2XU vs. 2XU

Funny how things work out. In my CW-X Stabilyx tights review I commented that I couldn’t afford 2XU. Not long after posting the review I discovered, along with many other people, the “Other” messages folder in my Facebook account…one of the messages in this folder was from 2XU, telling me I’d won a pair of Thermal Compression Tights! I contacted 2XU, apologized for the, um, several month delay in responding, gave them my address, and my tights arrived a few days later.

If only I could look as tough as Emma Snowsill...

I couldn’t wait to try them out. What surprised me was how lightweight they are for a thermal tight. The interior is “brushed PWX FLEX fabrication” (non-tech speak = fleecy) but not at all thick. There’s no key pocket. The tights are very form fitting, as you’d expect compression tights to be, but they’re actually much easier to put on than the CW-X tights. This is because the compression is graduated: it’s greatest at the ankle and gradually decreases further up the tight. This means that there’s much less of a compression feeling around the quads and hamstrings, and more on the calves. In fact, all of 2XU’s running tights are in the brand’s XFORM category, which means they’re suitable for both performance and recovery, so the graduated compression (a key feature in recovery socks) makes sense.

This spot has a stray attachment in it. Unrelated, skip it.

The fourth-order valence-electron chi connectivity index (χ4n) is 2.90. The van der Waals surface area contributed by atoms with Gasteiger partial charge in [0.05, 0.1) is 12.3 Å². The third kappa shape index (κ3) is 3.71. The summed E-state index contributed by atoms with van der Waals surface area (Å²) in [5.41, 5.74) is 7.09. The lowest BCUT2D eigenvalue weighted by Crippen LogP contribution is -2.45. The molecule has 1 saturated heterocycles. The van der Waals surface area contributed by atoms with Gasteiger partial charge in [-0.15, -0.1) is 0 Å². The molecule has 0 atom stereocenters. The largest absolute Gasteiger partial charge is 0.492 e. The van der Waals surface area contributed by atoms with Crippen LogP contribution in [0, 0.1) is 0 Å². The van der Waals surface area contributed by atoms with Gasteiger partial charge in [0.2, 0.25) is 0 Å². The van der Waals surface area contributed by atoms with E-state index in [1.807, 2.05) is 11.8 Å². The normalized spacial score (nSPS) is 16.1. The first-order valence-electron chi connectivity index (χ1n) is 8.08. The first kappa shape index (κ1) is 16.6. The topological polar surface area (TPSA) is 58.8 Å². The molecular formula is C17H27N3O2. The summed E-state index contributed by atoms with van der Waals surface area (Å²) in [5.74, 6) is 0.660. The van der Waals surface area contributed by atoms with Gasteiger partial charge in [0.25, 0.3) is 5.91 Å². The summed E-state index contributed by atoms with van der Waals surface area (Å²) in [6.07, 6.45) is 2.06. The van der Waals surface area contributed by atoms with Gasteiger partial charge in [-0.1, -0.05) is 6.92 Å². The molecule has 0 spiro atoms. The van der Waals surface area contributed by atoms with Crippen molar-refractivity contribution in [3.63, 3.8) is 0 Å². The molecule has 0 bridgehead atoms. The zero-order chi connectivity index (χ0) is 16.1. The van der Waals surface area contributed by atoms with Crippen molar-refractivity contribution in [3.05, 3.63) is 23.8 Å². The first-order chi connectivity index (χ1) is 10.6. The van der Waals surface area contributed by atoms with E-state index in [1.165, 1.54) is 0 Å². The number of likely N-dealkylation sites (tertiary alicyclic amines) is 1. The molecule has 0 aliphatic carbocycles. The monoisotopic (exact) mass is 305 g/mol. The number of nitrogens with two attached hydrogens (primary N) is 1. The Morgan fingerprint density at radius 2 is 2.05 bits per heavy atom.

But I still wasn’t sure if my legs would be warm enough in the tights, given that they’re so thin. I took them for a test run in 28 degrees and they worked perfectly. My legs quickly warmed up but didn’t overheat, unlike some of my older thermal tights, which tend to cook my legs.

A couple of days after receiving the thermal tights I decided I wanted a backup pair and bought the Elite Compression Tights with a 40% off Schwaggle deal. I just couldn’t turn down that offer! The elite tights aren’t thermal, and are a bit thinner than the thermal tights as there’s no fleecy lining. However, these tights, being “elite,” offer additional calf and hamstring support “for athletes demanding more power and support.” I’d like to demand both of these, thank you very much. In addition, these tights do have a key pocket (yay!) and they provide UPF 50+ protection, should you want to hang out in the sun with them on… They fit in the same way as the thermal tights, but I’m not sure how cold I can go in these. I’ve worn them in temps in the 30s without issue, but I’m not convinced they’ll be warm enough when temps get into the teens…which they did last Wednesday, but I chickened out on 5:30am track so I didn’t find out…

In addition to performing well, the 2XU tights look cool. They have reflective Xs on the thigh and the 2XU logo on the calf. I’m no Emma Snowsill in them, but they look pretty decent…especially in the dark.

Here’s a look at the features of both tights:

Thermal Compression Tights


  • Using brushed PWX FLEX fabrication for softer, warmer feel.
  • Greater regulation of core body temperature for comfort + warmth in cool climates.
  • High power denier to support hamstrings, quads, abductors, gluts + calves.
  • Reduced muscle fatigue + damage.
  • Graduated fit promotes increased circulation.
Elite Compression Tights:
  • For athletes demanding more power + support.
  • Combination PWX FLEX front panel + extra powerful PWX WEIGHT in rear panel for added calf + hamstring support.
  • Also delivers support to quads, abductors + gluts.
  • Reduced muscle fatigue + damage.
  • Graduated fit promotes increased circulation.



  1. I want a pair…hey sounds so wonderful! 🙂


  1. […] this morning, almost like getting a quad massage to go. To read RacingTales review head over here 2XU vs. 2XU. I may never wear ‘regular” tights […]

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